Robinson is certain that the situation has been made much worse by the leadership’s avoidance of condemning transphobia. “Most of the MPs have decided it is an area that is compromising and risky,” Robinson said. “They see you as an embarrassment. . . . They don’t particularly want us here,” they added.
Reflecting on the trans people that have left the Labour Party, Robinson is under no illusions. “They [the Labour Party] are quite happy to see us leaving as long as it doesn’t become a mainstream media story.” While “sad to see people leave,” Robinson is unsure about their own future in the party: “It’s more realistic to organize outside the party. We must become unavoidable.”
The changing climate is also making itself felt in local constituency Labour Parties (CLPs) where Labour members meet, pass motions, and run political education and organizing drives.
Amardeep Singh Dhillon is a genderqueer trade unionist who experienced transphobia in their CLP. They told me that, over a year ago, “a motion was submitted in various CLPs denouncing transphobia and denouncing Women’s Place.” When their motion finally got through the bureaucratic backlog, it was a bitter affair. “It wasn’t necessarily split between left and right. People said we had joined a war against women. The vote was rushed through,” and the pro-trans side won by one or two votes, said Amardeep.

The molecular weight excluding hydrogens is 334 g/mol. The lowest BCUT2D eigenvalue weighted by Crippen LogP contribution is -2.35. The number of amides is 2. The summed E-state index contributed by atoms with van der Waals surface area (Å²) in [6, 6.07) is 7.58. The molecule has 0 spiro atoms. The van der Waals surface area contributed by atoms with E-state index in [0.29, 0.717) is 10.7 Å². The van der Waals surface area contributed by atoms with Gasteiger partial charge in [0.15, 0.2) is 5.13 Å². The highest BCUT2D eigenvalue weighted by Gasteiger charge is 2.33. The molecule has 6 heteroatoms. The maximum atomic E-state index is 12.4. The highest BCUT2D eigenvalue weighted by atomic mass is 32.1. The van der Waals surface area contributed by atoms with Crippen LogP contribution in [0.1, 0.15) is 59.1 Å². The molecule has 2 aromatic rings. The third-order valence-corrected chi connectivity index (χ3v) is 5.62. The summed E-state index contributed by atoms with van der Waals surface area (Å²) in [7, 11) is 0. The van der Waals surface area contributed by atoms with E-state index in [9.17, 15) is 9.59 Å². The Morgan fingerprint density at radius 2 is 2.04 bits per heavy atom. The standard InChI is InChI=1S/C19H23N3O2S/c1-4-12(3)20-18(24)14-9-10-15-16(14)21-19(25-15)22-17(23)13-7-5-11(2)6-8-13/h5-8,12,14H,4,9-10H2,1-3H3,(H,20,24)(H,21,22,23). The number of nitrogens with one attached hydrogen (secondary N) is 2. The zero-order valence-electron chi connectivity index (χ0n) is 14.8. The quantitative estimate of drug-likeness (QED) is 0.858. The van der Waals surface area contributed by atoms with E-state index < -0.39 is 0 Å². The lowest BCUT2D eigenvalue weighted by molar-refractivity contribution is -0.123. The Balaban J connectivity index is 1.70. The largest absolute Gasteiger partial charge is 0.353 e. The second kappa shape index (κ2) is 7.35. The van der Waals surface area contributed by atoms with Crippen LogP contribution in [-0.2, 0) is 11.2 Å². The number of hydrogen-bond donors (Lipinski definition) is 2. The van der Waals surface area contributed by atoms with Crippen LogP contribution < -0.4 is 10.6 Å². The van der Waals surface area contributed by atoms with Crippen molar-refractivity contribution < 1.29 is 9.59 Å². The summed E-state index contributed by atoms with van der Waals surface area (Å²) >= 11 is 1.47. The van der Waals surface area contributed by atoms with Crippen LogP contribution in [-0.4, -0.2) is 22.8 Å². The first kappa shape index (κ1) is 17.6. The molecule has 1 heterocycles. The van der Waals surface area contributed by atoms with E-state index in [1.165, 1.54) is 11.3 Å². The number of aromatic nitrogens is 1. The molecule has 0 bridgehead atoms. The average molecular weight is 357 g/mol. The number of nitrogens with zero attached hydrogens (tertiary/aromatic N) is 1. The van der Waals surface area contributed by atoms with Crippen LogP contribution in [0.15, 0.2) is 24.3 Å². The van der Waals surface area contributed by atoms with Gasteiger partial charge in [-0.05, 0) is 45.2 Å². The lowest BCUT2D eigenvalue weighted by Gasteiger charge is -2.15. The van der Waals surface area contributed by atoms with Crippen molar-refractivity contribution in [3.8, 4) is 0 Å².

“It was horrific. I lost friends from it,” they said. A lot of the opposition came from “older members who held transphobic views, but there was a lot of appetite for learning among older comrades.” Ironically, Duffield’s obnoxious social media interventions have led to more sympathy for trans rights: “There’s been even more solidarity shown since, especially in opposition to Rosie Duffield.”
Anecdotally, Amardeep said, “Hate crimes against queer and trans people correlate with a toxic discourse that has been facilitated by some Labour MPs . . . it’s obvious that the abuse has skyrocketed.” Starmer’s opaque stance on trans rights is seen as having clear political intentions. “The obfuscation was clearly meant to appease the TERFs and the massive transphobic majority in the Parliamentary Labour Party. I’m considering my own position,” added Amardeep.
Fraser Amos is the students’ representative for Young Labour. They said that trans people are “viewed as an embarrassment.” Amos initially joined the party in 2014, when Ed Miliband attempted a shift away from Blairite neoliberalism. “I wanted to continue that shift to the left,” they said. However, even during the Corbyn period, Amos witnessed transphobia at the local CLP level. “One of the members tried to block trans women from the all-female shortlist,” they said.